Los Angeles

Man Wrongfully Convicted of Murder Speaks Out

A man who spent 20 years in prison for a murder he didn't commit spoke out for the first time Thursday after getting a $10 million settlement from Los Angeles County and he has a surprising new ally in his continuing fight for justice.

It was an extraordinary embrace between Franky Carrillo and Ed Sarpy.

Twenty years after Carrillo was convicted of killing Sarpy's brother, five years after witnesses recanted and the wrongful conviction was overturned, and Sarpy looked at Carrillo and said this:

"I don't have my blood brother but I've got another brother now."

NBC4's Colleen Williams spoke to Carrillo in 2012 after his 20 years behind bars. He had just begun studying at Loyola Marymount University.

Today he has a wife, and a 2 year old, and more news.

"My third child on the way as well," he said. "Great news happening in the last few months."

But even though Carrillo won a $10 million settlement from LA County, he says he's still worried that that many of the corrupt deputies that helped put him in prison for a murder he didn't commit are still working.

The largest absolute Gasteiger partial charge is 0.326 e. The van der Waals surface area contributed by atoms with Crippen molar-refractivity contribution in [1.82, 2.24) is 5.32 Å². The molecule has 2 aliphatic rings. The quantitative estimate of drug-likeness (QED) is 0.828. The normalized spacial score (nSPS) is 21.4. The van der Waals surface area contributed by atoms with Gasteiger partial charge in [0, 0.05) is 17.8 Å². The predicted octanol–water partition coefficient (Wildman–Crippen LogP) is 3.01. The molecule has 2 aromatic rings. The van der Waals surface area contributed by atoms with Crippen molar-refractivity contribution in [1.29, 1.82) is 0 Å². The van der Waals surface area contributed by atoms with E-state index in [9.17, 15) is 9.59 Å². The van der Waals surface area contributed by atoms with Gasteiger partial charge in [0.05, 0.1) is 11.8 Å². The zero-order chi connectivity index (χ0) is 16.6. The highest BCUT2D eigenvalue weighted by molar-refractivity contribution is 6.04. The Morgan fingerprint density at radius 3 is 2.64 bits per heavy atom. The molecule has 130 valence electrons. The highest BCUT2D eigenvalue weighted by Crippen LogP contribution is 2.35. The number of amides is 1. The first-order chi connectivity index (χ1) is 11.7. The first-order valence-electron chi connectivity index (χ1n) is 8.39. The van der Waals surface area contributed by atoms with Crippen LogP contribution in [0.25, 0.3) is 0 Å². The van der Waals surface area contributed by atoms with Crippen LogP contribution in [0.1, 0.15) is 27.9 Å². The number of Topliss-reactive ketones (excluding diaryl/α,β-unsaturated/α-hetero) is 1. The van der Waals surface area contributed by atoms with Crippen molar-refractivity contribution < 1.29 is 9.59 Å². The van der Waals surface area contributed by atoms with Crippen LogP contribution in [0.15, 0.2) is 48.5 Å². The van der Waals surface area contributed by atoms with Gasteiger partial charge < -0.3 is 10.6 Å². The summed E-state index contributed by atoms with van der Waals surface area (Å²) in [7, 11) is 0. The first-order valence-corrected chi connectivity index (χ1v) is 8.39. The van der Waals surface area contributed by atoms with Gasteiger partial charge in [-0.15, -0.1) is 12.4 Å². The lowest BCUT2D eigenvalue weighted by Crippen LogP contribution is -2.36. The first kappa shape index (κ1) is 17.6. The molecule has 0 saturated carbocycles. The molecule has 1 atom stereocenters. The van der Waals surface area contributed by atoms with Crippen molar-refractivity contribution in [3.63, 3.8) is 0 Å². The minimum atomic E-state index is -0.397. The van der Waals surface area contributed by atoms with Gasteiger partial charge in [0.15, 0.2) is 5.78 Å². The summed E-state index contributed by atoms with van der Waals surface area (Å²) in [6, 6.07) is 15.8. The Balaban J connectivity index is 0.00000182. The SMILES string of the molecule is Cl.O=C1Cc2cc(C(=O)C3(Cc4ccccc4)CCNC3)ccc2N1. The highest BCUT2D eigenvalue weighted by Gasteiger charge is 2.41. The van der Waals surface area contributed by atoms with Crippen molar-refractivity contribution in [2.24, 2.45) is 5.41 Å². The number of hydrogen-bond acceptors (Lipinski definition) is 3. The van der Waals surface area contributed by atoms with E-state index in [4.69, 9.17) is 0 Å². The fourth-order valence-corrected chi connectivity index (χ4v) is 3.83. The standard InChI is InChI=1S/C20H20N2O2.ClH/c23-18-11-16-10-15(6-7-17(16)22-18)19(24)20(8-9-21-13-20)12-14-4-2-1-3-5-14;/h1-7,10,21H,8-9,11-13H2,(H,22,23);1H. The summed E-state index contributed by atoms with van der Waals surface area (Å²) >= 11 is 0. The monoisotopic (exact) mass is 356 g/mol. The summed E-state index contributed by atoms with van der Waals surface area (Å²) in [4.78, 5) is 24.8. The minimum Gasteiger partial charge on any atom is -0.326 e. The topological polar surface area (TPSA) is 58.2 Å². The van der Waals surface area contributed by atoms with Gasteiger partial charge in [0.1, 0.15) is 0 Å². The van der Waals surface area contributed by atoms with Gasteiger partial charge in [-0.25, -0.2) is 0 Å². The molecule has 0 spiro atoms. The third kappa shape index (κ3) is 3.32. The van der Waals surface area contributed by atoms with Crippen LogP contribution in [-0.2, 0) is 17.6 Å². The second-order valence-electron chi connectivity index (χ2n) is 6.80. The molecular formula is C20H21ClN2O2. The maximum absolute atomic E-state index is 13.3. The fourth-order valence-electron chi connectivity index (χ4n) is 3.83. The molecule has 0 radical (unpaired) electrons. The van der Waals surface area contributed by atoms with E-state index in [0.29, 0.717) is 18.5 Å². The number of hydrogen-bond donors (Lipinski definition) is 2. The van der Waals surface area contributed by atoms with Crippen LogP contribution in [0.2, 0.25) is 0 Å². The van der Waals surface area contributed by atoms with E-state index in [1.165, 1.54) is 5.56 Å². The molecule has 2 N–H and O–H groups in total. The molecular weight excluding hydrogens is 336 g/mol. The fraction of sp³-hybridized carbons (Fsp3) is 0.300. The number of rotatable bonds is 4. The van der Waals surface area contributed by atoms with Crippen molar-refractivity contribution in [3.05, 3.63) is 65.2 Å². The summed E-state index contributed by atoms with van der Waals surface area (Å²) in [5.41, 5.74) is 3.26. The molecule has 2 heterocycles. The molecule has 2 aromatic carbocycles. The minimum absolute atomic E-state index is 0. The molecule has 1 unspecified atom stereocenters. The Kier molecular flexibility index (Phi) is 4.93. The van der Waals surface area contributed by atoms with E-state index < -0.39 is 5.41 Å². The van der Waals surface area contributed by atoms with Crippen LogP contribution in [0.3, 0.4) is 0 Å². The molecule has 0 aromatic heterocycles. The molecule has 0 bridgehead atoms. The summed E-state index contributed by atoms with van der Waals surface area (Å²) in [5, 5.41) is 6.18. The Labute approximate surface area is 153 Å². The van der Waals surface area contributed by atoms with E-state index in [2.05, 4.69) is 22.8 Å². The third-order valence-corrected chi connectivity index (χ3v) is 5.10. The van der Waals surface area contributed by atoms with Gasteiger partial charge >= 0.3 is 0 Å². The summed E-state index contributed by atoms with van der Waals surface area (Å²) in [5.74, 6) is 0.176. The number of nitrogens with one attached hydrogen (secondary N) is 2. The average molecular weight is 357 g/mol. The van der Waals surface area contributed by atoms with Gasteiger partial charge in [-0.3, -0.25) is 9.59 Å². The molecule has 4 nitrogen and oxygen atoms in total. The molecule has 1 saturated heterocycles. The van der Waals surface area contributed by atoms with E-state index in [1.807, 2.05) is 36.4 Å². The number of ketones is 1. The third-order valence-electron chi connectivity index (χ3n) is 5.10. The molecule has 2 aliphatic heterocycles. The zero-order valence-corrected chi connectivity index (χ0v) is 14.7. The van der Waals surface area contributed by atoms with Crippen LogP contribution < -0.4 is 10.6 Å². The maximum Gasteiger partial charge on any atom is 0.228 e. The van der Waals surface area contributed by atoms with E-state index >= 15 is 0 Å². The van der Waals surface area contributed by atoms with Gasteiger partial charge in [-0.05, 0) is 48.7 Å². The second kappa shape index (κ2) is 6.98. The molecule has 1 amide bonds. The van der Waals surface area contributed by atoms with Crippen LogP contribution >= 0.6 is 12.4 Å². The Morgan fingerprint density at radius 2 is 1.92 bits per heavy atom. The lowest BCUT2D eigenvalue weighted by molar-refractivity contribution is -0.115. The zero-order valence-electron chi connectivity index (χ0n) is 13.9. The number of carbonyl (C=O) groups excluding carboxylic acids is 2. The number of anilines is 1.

"I have forgiven but the reality is people need to be held accountable," he said.

But he appreciates that LA County Sheriff Jim McDonnell saying in a statement, "On behalf of the Los Angeles County Sheriff's Department, I extend our apology to Mr. Francisco Carrillo. Every defendant deserves due process under the law. It is unacceptable for any person to be improperly convicted of a crime."

"It meant a lot to me for someone in that position to apologize," he said.

Both he and Sarpy though are still waiting for one more piece of justice, to find the real killer of Sarpy's brother.

"Whether he knows it or not I went through this with him," said Ed Sarpy, the brother of the murder victim. "My thing is why just why did it have to go this way when it didn't."

Carrillo said he's now focused on getting released four more people in prison he believes were wrongfully convicted and on getting the death penalty in california abolished.

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